Five (+1) Reasons NOT to Use Social Media Marketing

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More than 1.39 billion monthly users are active on Facebook.

Around 350,000 tweets are sent out every minute.

More than 1 billion boards have been created on Pinterest.

Around 70 billion photos are shared through the Instagram app every day.

One in three professionals on this planet is on LinkedIn.

The explosive rise of social networks has transformed customers from passive onlookers with minimal control to powerful influencers with minimal tolerance for disruptive marketing techniques. Today, brands have to earn the love, respect and support of their audience by being sincere, self-effacing, stimulating, solicitous and satisfying.

Given the prominence and prevalence of social media, brands are forced to “go where their customers go” in order to educate, entertain and engage them.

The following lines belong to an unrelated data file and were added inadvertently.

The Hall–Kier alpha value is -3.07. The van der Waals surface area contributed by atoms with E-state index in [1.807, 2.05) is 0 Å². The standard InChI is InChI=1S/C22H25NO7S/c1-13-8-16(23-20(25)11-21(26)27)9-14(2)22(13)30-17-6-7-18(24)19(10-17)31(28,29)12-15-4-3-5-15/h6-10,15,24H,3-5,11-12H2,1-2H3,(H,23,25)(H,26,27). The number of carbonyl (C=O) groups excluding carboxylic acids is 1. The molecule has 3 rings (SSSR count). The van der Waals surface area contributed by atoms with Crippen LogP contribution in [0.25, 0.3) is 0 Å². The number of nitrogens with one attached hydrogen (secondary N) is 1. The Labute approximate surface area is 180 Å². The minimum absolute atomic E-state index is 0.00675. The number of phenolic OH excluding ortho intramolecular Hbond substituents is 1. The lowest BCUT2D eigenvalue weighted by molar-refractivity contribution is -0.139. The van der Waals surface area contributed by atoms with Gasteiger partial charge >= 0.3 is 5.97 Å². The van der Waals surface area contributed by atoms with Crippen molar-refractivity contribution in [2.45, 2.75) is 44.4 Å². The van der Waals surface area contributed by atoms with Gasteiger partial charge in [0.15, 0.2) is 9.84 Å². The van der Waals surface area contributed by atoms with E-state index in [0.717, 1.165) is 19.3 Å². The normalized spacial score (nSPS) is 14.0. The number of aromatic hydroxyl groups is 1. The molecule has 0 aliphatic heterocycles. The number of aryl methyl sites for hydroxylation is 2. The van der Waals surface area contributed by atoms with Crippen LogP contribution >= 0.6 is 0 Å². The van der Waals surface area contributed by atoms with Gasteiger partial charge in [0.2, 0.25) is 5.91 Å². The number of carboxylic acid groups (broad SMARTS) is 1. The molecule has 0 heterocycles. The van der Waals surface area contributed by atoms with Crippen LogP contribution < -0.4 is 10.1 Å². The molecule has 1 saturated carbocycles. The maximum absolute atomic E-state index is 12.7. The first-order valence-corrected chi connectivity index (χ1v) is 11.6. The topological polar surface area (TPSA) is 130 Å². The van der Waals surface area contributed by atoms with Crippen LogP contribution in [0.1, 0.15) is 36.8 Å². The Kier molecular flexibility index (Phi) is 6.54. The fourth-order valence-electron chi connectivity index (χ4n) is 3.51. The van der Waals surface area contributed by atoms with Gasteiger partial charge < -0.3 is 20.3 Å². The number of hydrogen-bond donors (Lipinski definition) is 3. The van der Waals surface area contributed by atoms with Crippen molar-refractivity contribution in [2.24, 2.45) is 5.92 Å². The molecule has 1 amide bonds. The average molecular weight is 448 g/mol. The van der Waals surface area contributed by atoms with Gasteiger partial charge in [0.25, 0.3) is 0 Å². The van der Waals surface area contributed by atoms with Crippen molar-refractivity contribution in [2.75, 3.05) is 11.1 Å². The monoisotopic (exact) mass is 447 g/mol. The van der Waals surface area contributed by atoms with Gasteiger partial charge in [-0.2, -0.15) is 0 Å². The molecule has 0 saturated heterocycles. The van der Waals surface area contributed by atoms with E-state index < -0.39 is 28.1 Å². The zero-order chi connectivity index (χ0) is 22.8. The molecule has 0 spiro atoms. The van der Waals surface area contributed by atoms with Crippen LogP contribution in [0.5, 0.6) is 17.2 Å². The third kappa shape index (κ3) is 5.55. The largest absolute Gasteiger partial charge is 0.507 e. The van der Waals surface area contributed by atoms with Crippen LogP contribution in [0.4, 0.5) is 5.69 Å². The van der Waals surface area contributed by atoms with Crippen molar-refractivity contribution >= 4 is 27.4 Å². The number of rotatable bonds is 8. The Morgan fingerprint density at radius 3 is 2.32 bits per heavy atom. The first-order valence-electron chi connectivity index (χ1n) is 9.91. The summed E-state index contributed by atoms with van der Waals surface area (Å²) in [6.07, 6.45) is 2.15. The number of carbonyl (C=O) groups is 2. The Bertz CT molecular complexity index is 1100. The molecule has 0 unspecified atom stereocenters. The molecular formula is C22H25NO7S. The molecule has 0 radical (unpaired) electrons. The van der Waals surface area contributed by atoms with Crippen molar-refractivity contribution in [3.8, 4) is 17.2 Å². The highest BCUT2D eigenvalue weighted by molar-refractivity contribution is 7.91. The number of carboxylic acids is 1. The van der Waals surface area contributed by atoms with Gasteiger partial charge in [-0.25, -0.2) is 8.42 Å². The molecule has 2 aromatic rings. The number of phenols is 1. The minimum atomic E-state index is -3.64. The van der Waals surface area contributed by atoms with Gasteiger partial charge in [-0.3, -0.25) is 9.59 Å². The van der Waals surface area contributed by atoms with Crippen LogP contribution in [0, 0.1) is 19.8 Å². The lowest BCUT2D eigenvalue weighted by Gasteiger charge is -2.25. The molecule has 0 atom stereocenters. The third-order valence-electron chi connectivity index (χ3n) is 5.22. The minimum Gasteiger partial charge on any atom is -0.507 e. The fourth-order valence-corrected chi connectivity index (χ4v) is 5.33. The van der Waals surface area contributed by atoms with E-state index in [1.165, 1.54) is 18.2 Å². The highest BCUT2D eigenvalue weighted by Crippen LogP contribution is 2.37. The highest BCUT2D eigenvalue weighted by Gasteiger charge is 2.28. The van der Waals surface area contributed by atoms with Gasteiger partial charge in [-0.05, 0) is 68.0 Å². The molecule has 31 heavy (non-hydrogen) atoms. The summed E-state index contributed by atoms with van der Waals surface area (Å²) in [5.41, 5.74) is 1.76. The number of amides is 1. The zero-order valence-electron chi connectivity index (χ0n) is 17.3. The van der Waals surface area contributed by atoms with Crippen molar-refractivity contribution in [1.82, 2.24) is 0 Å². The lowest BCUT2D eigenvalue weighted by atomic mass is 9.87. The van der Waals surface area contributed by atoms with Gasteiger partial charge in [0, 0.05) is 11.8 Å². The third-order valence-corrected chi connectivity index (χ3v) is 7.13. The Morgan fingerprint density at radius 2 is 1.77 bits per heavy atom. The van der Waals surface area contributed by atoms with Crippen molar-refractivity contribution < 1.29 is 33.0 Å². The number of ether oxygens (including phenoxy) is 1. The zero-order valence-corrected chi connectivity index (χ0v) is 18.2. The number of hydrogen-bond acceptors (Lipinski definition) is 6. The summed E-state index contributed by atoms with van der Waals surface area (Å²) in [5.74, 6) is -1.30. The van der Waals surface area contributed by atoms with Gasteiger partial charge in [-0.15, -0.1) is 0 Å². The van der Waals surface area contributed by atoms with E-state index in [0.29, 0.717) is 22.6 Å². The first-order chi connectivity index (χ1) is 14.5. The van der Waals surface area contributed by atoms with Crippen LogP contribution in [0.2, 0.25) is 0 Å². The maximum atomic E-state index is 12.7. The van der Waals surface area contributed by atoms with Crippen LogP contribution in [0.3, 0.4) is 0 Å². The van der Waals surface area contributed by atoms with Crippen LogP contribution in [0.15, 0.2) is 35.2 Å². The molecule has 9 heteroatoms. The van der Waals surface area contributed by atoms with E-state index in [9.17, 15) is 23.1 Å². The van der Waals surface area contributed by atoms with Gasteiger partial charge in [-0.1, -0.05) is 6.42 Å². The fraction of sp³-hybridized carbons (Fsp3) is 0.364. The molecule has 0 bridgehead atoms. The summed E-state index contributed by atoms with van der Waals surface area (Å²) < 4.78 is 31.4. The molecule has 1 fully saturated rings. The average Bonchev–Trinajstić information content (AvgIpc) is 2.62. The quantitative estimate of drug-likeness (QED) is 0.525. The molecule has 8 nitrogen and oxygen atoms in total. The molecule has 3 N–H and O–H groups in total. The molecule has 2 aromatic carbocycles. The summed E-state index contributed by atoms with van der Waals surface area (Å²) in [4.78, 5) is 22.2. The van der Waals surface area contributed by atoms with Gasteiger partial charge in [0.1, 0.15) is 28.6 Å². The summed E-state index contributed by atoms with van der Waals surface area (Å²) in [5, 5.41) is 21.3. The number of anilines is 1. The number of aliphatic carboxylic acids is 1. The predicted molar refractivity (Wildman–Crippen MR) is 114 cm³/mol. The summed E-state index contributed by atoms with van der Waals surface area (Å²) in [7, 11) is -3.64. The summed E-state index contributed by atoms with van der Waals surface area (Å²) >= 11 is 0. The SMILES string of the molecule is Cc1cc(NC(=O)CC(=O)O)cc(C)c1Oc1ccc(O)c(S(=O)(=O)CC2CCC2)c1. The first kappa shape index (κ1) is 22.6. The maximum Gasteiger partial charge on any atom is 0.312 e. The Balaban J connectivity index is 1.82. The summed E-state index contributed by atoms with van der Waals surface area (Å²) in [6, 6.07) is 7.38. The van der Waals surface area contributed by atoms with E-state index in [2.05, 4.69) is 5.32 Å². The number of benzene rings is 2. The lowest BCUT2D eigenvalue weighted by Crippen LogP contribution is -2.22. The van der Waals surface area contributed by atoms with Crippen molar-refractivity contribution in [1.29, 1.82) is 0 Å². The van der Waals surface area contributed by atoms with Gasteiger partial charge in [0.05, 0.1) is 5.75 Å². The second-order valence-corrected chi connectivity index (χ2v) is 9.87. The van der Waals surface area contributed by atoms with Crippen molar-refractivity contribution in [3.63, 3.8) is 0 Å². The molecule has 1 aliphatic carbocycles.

The good news? Social media is a proven cost-effective marketing conduit.

The bad news? When done wrong, social media can severely taint your reach and reputation.

Social Media Good and Bad News
Social Media Good and Bad News

Yes, despite its dominance, social media is not for everyone. Following are five (+1) reasons why you shouldn’t be on social media:

1. You want instant gratification

“The obsession with instant gratification blinds us from our long-term potential” – Michael Dooley

Given the ease with which you can setup social media accounts, an understandable assumption is that you will achieve instantaneous results.

However, just like plants won’t blossom from seeds sown the previous day, you can’t create an account and expect to reap immediate rewards.

Although emptying one’s wallet is not necessary to succeed on social networks, you do need to be present, passionate, patient and perseverant for customers to interact enthusiastically with you.

But what about viral content?

Unfortunately, virality is an aberration rather than the norm. Even if achieving instant popularity, you have to continue proving your worth in order to enjoy a sustainable social presence.